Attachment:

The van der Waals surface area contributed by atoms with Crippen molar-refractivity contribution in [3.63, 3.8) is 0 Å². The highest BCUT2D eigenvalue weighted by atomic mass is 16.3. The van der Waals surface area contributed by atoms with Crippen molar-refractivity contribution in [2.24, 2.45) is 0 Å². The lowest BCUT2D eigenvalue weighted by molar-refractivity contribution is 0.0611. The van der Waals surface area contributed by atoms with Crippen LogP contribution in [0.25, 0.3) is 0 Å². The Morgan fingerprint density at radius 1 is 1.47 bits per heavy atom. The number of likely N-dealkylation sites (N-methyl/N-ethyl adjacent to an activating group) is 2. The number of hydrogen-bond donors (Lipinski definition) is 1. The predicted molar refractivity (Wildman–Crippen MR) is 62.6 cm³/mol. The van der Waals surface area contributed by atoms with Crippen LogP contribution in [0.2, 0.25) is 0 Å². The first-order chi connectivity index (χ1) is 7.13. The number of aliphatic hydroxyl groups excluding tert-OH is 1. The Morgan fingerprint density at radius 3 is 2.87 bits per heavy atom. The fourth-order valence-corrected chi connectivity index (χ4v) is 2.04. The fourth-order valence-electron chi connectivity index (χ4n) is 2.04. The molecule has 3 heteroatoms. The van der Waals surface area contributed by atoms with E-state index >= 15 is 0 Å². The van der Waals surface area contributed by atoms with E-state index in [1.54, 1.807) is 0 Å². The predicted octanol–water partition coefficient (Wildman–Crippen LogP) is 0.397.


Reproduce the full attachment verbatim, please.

The van der Waals surface area contributed by atoms with Crippen molar-refractivity contribution in [3.63, 3.8) is 0 Å². The highest BCUT2D eigenvalue weighted by atomic mass is 16.3. The van der Waals surface area contributed by atoms with Crippen molar-refractivity contribution in [2.24, 2.45) is 0 Å². The lowest BCUT2D eigenvalue weighted by molar-refractivity contribution is 0.0611. The van der Waals surface area contributed by atoms with Crippen LogP contribution in [0.25, 0.3) is 0 Å². The Morgan fingerprint density at radius 1 is 1.47 bits per heavy atom. The number of likely N-dealkylation sites (N-methyl/N-ethyl adjacent to an activating group) is 2. The number of hydrogen-bond donors (Lipinski definition) is 1. The predicted molar refractivity (Wildman–Crippen MR) is 62.6 cm³/mol. The van der Waals surface area contributed by atoms with Crippen LogP contribution in [0.2, 0.25) is 0 Å². The first-order chi connectivity index (χ1) is 7.13. The number of aliphatic hydroxyl groups excluding tert-OH is 1. The Morgan fingerprint density at radius 3 is 2.87 bits per heavy atom. The fourth-order valence-corrected chi connectivity index (χ4v) is 2.04. The fourth-order valence-electron chi connectivity index (χ4n) is 2.04. The molecule has 3 heteroatoms. The van der Waals surface area contributed by atoms with E-state index >= 15 is 0 Å². The van der Waals surface area contributed by atoms with E-state index in [1.54, 1.807) is 0 Å². The predicted octanol–water partition coefficient (Wildman–Crippen LogP) is 0.397.